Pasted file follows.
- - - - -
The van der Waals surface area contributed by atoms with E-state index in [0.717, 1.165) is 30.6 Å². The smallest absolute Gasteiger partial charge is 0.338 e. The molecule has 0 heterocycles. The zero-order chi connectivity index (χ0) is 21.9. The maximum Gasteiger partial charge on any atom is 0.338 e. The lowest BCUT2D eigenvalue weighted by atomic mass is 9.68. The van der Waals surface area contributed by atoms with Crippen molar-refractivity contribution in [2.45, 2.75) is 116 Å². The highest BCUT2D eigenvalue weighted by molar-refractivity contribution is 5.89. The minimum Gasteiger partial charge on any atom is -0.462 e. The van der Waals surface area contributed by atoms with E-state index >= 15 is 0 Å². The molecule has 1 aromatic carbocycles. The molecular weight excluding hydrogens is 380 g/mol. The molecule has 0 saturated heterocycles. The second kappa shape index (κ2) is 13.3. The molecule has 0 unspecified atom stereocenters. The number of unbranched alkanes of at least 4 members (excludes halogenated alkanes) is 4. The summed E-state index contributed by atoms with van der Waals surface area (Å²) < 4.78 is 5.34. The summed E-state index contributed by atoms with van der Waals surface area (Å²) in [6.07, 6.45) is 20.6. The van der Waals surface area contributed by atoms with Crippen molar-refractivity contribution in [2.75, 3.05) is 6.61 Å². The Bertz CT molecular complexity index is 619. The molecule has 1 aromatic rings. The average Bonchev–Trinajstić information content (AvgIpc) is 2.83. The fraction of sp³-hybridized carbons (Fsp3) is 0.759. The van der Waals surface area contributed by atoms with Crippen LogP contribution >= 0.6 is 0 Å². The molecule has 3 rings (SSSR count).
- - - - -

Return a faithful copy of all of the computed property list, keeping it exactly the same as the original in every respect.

The van der Waals surface area contributed by atoms with E-state index in [0.717, 1.165) is 30.6 Å². The smallest absolute Gasteiger partial charge is 0.338 e. The molecule has 0 heterocycles. The zero-order chi connectivity index (χ0) is 21.9. The maximum Gasteiger partial charge on any atom is 0.338 e. The lowest BCUT2D eigenvalue weighted by atomic mass is 9.68. The van der Waals surface area contributed by atoms with Crippen molar-refractivity contribution in [2.45, 2.75) is 116 Å². The highest BCUT2D eigenvalue weighted by molar-refractivity contribution is 5.89. The minimum Gasteiger partial charge on any atom is -0.462 e. The van der Waals surface area contributed by atoms with E-state index >= 15 is 0 Å². The molecule has 1 aromatic carbocycles. The molecular weight excluding hydrogens is 380 g/mol. The molecule has 0 saturated heterocycles. The second kappa shape index (κ2) is 13.3. The molecule has 0 unspecified atom stereocenters. The number of unbranched alkanes of at least 4 members (excludes halogenated alkanes) is 4. The summed E-state index contributed by atoms with van der Waals surface area (Å²) < 4.78 is 5.34. The summed E-state index contributed by atoms with van der Waals surface area (Å²) in [6.07, 6.45) is 20.6. The van der Waals surface area contributed by atoms with Crippen molar-refractivity contribution in [2.75, 3.05) is 6.61 Å². The Bertz CT molecular complexity index is 619. The molecule has 1 aromatic rings. The average Bonchev–Trinajstić information content (AvgIpc) is 2.83. The fraction of sp³-hybridized carbons (Fsp3) is 0.759. The van der Waals surface area contributed by atoms with Crippen LogP contribution >= 0.6 is 0 Å². The molecule has 3 rings (SSSR count).